dollar costs of achieving average day-night noise environments using as examples

the values 60, 70, and «U decibels tor the 1978-1980 time period as

compared to those for achieving the same results in 1972 (Option

A, Table 2 and Table 1).  Essentially, the gradual retirement

of noisy narrow body jet aircraft and their replacement with

new quieter aircraft results in a reduction of the 1972 impacted

areas to the extent that the impacted 1972 populations  for  the 60>

70, and 80 example levels of day-night average noise are reduced by 19,

17 and 50 percent respectively.*

     Various flight path and source noise reduction options have

been investigated (15, 17).  Table 2 reflects the preliminary

results of a complementary DOT study (18) which included represent-

ative technological options as indicated in column 1 of this Table.

Table 2 also contains derived data from the EPA Task Force study

(17).  Some of the data in this Table may be revised in the final

DOT study report but the relative relationships shown are expected

to obtain.
*    This assumes no change in population distributions with time
in the impacted areas.


                                                                                                    TABLE 2

                                                              NATIONAL ESTIMATES OF PERCENTAGE REDUCTION OF AIRPORT NdSE EXPOSED POPULATION AND

                                                                COST INDICATIONS (BILLIONS OF 197} DOLLARS) OF PROVIDING RELIEF TO THREE DAY-NIGHT

                                                                     AVERAGE SOUND LEVELS USING VARIOUS OUTDOOR NOISE REMOVAL OPTIONS'"











Null (Do Sotting)

Appro mch




All Others




2 34

S. A. 1978 1980 0.0

In Service night 1976 O.I
Ten of Prototype

727 F, 737 ID Pro- 197S 0. J
ductloo, DC-9 in
707 t, DC-SPro:o- 1978 0.4
typet C*m03»o»d

See Above 1978 0.6

RiFAN: Defi(« 1979 1. S
SAM. See Above
Deiijn Snxlits 1979 1.7

RET AN Deiiga 1979 2.0
SAM See 2 Above
Denjn Studies 1980 2.3

• •50

:. 0
:3. 2


11. S




S. 5


24. S
1. 1
11. 3
10. D
20. 1
I. S
9. 1
7. S

   *  Modeling and computational methods allowed estimates of
      population to the nearest 100 thousand people.  Particular
      airport problems will result in a residual population,
      estimated to be less than 50,000 people, within the 80 day-
      night average noise level zone.

 **   These population impact and resulting cost estimates have
      been adjusted to reflect expected results rather than depending
      upon modeling and computational method results which predict
      identical results for all options.

***   Costs, availability dates and population impact estimates
      are based upon Department of Transportation preliminary
      data of the 23 airport study.

  1.  All costs are stated in billions of 1973 dollars.  Technology
      costs include following elements:  investment, operating
      costs, down time and lost productivity.

  2.  Operational effects and implementation costs of the two-
      segment approach are included in each subsequent option.
      The estimated costs of this Technology Transfer is 67
      millions of dollars.  The 100 million shown here results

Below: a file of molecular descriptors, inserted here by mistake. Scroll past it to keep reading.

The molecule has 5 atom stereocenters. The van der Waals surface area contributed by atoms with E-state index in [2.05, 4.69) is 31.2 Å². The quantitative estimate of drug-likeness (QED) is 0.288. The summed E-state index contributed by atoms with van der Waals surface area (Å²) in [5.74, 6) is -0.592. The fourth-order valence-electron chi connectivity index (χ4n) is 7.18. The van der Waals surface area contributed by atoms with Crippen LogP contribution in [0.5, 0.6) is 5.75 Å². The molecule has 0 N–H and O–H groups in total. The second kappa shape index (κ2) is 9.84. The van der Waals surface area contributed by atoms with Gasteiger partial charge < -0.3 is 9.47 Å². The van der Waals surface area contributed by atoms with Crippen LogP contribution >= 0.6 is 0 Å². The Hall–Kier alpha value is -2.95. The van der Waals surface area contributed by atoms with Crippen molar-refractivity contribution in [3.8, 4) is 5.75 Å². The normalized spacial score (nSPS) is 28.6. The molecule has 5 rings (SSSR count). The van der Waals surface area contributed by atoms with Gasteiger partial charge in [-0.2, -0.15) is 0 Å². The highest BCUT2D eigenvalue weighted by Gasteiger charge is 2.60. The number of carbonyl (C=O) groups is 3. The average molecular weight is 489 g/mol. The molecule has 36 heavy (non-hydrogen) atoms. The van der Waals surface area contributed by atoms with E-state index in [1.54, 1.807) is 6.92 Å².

from rounding to the nearest significant digit in billions.

  3.  The costs for compatible land use include soundproofing
      and/or relocation and land development depending on the
      noise reduction requirement.

  4.  0.3 billion to cover only the cost of noise retrofitting
      the general aviation jet fleet may have to be added to
      each option in order to insure population reductions
      indicated in the Table.

  5.  Airport administrative and operational options may be
      optimized for the airport's specific problems and thus
      reduce impacted residential land areas by as much as 50%.
      Consequently, values shown in column 6 could be reduced
      approximately 50 percent.

     One noise reduction option not investigated in detail was

the complete replacement of the commercial aviation fleet with

quieter current technology aircraft.  Implementation of this option

was found to be impractical since there does not currently exist

a replacement alternative for the JT8D powered portion of the fleet

(17).  If a replacement alternative were available, the cost of

total fleet replacement has been estimated to be in excess of 8

billions of 1973 dollars (19).

     Before discussing the effectiveness and environmental noise

level achievement cost estimates, two basic shortcomings in the

data must be outlined.  Briefly, the set of airport noise re-

duction options, which minimize the population exposed, is unique

at each airport due to the local topography, demography, runway

orientation, flight frequencies, etc.  This uniqueness precludes

a quantitative extrapolation to a national estimate at this time

because sufficient data on the effectiveness of each option for

an adequate number of airports are not available.  The "best

estimate" of the combined national effectiveness of these airport

options is that as much as a 50 percent reduction in the remaining

impacted land area can be expected (15); the remaining impacted

land area is that residual remaining after adjustments for source

and path alternatives have been made.  Implementing these options

will incur additional costs which are not estimated here, such as

increased operating costs resulting from possible curfews or

flight frequency limitations.

     The second shortcoming in the data was the inability to

locate or develop data on the extent to which general aviation

aircraft activity contributes to the national and/or individual

airport noise environment problem.  There are several types of